Should a German woman be allowed to have a phrase in an indigenous language tattooed on her arm?
That’s the question that I was confronted with by someone I met, a couple of months ago, at a small gathering. This is the story of Hannah (not her real name, of course), a young woman whose heart bled for the Spanish Culture and who did voluntary work for an entire year at a retirement home in Peru. I have no idea how many diapers she had to change and how many untold stories she heard by many of the residents of this house, even in some obscure languages that maybe she had never ever listened to, until that point in her life.
From the language of the «oppressors» to the language of the «oppressed»
One of these was no other than Quechua, the imperial language of the Incas, that thanks to their military and diplomatic conquests, was spread from the heartlands of Peru across South America during the XVth Century.
Regardless of its glorious past, this language and the various nations under its imperial umbrella have been oppressed or almost forgotten at the later stages of the Spanish Empire and specially during the republican era. In the case of Peru, it was only acknowledged as an official language in the early 1970s by the left wing military dictator Juan Velasco Alvarado (1). That is more than a hundred fifty years AFTER José de San Martín proclaimed independence on a balcony at Lima’s main square.
This reality is well known to me (the writer of this article) in flesh and bone, since I am a peruvian myself and I can also attest a horrible discrimination in my own country of origin against quechua speakers. In these last ten to fifteen years the public discourse has luckily changed in favor of the pre-hispanic languages, but the racism and language discrimination is still latent in my country.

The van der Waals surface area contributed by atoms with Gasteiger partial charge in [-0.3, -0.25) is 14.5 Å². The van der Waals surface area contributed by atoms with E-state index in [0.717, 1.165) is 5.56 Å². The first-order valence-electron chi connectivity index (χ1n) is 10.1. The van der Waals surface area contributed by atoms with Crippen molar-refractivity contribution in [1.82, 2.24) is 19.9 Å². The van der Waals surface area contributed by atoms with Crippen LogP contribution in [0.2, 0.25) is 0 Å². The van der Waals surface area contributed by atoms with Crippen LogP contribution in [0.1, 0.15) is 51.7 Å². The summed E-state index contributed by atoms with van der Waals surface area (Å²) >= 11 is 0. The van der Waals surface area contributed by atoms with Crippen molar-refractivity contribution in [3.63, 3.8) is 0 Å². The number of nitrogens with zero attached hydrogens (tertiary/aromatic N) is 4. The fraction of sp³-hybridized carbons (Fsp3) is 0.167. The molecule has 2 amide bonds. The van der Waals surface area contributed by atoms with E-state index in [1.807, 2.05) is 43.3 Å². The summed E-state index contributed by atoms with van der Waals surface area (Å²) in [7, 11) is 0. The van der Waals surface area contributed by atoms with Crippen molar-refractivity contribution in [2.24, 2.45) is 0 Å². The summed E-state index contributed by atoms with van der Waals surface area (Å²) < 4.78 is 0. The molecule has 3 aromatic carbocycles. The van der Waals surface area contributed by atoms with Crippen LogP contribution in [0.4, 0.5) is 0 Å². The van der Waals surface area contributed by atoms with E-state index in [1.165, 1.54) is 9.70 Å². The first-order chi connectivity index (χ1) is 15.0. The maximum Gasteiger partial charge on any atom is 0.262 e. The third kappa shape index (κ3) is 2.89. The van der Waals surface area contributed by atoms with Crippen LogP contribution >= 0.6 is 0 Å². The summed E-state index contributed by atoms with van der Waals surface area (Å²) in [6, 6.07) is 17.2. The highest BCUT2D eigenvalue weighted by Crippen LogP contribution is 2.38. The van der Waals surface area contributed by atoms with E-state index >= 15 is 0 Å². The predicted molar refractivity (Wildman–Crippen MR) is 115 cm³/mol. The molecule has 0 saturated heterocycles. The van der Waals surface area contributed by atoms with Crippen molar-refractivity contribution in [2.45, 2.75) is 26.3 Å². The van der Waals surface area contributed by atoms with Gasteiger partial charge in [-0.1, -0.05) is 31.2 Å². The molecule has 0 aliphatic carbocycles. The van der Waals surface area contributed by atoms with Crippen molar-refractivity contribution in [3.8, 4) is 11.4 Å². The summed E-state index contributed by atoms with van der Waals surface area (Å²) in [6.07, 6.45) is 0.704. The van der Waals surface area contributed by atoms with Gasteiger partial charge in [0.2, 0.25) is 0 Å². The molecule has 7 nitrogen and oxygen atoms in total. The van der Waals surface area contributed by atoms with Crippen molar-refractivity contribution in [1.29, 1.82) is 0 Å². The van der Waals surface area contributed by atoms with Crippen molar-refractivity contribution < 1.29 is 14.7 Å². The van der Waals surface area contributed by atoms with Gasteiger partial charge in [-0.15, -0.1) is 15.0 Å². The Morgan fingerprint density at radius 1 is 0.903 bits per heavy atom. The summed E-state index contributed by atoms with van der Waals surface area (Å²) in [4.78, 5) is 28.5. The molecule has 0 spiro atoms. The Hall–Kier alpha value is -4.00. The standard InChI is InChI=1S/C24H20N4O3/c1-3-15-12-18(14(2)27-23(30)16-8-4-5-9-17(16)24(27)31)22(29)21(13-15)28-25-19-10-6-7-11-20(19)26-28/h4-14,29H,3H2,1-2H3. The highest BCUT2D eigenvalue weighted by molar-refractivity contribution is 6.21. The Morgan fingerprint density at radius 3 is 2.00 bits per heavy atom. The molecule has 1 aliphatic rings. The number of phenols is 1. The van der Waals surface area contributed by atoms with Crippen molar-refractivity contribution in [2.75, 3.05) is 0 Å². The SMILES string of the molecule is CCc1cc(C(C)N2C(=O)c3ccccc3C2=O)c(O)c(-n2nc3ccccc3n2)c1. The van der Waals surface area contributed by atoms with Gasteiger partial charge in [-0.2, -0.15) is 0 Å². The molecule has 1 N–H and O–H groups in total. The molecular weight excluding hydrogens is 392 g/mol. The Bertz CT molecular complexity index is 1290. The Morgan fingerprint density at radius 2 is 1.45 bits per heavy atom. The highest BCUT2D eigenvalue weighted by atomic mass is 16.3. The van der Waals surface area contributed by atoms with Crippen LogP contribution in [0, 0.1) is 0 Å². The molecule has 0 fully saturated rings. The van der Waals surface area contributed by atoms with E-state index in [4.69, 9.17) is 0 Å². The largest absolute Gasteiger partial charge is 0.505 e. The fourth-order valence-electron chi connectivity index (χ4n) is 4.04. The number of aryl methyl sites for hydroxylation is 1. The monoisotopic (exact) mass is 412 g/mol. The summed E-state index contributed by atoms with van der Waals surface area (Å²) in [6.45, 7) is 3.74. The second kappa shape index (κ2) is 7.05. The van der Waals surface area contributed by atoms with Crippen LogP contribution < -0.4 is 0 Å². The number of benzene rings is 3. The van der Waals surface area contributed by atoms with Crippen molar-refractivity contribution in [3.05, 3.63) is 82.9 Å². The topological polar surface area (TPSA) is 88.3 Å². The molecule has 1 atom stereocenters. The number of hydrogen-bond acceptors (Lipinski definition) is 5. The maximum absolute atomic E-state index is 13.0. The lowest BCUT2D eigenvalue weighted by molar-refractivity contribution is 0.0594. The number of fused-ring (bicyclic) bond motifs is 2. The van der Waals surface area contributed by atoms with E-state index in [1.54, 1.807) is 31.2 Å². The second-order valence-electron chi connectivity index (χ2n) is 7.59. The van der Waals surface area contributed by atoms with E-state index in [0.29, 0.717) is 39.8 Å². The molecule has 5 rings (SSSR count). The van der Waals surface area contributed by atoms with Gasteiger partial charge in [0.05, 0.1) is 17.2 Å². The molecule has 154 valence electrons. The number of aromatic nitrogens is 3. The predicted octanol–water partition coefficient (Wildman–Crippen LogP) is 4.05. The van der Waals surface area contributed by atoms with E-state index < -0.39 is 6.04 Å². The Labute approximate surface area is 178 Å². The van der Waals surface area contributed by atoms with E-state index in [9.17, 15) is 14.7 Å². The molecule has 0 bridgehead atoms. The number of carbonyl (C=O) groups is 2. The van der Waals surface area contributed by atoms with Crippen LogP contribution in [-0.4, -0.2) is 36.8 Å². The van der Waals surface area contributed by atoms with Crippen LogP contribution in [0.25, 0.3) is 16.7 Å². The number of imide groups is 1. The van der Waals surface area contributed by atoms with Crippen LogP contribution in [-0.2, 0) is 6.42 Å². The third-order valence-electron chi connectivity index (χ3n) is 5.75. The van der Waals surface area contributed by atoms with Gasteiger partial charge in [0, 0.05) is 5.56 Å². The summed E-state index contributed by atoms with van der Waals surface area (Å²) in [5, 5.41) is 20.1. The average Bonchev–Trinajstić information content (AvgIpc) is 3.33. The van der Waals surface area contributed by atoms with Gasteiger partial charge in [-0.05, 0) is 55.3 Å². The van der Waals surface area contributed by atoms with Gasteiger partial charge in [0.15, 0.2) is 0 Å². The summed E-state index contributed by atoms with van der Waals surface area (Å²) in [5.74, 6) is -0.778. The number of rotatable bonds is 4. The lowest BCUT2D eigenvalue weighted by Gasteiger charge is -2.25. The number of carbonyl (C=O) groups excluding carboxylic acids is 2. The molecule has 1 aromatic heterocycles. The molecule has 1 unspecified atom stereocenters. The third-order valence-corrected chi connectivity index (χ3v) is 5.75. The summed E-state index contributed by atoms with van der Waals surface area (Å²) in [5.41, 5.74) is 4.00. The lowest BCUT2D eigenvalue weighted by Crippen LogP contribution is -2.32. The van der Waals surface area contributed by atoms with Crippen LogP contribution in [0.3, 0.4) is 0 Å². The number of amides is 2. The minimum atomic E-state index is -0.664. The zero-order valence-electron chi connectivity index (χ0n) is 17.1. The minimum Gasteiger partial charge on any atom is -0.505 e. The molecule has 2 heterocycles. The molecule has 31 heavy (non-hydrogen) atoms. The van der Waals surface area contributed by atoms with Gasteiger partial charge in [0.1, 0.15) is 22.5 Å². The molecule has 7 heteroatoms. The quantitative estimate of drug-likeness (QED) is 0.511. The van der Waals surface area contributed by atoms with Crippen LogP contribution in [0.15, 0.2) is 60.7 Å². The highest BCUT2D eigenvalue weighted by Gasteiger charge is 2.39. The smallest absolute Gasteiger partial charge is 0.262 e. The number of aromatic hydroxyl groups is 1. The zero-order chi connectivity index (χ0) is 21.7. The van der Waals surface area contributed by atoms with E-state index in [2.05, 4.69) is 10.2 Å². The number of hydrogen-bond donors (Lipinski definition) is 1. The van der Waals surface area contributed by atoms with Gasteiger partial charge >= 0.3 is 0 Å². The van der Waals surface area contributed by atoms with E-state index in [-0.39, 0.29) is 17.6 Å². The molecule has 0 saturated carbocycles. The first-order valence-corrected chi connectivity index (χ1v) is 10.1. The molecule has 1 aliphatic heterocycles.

Hannah knew about this reality and although she was fascinated by the beautiful tongue of my ancestors, she asked me if it was okay for me if she, as a white European, tattooed a phrase in Quechua on her forearm.
The Black and Whites of Cultural Appropriation
When I asked her why she was so concerned about my opinion, she told me that she didn’t want to incur in “cultural appropriation” by doing this.
But, what is exactly “cultural appropriation”?
According to the Encyclopedia Britannica: “Cultural appropriation takes place when members of a majority group adopt cultural elements of a minority group in an exploitative, disrespectful, or stereotypical way” (2).
I will play the devil’s advocate and acknowledge that in certain cases this designation fits perfectly. A good example for CA (cultural appropriation) is the case of the French New-Age music project “Deep Forest” that blatantly stole a lullaby sung by a woman in the Solomon Islands (3) to then make thousands of euros without even throwing a penny back at its creator or at its community.
Of course, cases like this exist. I am very aware of them.
The Shades of Gray
Nevertheless I must emphatically address that in the current western discourse a pernicious cultural paranoia has sprouted out of this, where white people with dreadlocks are canceled on Friday for Future witch hunts (4).
Although the first guess would be that, of course, certain idiots stick themselves fanatically to a self imposed dogma, thus perverting the original idea, I, on the other hand, see inherent flaws to the core of CA if we were to understand it by the definition presented by the Encyclopedia Britannica.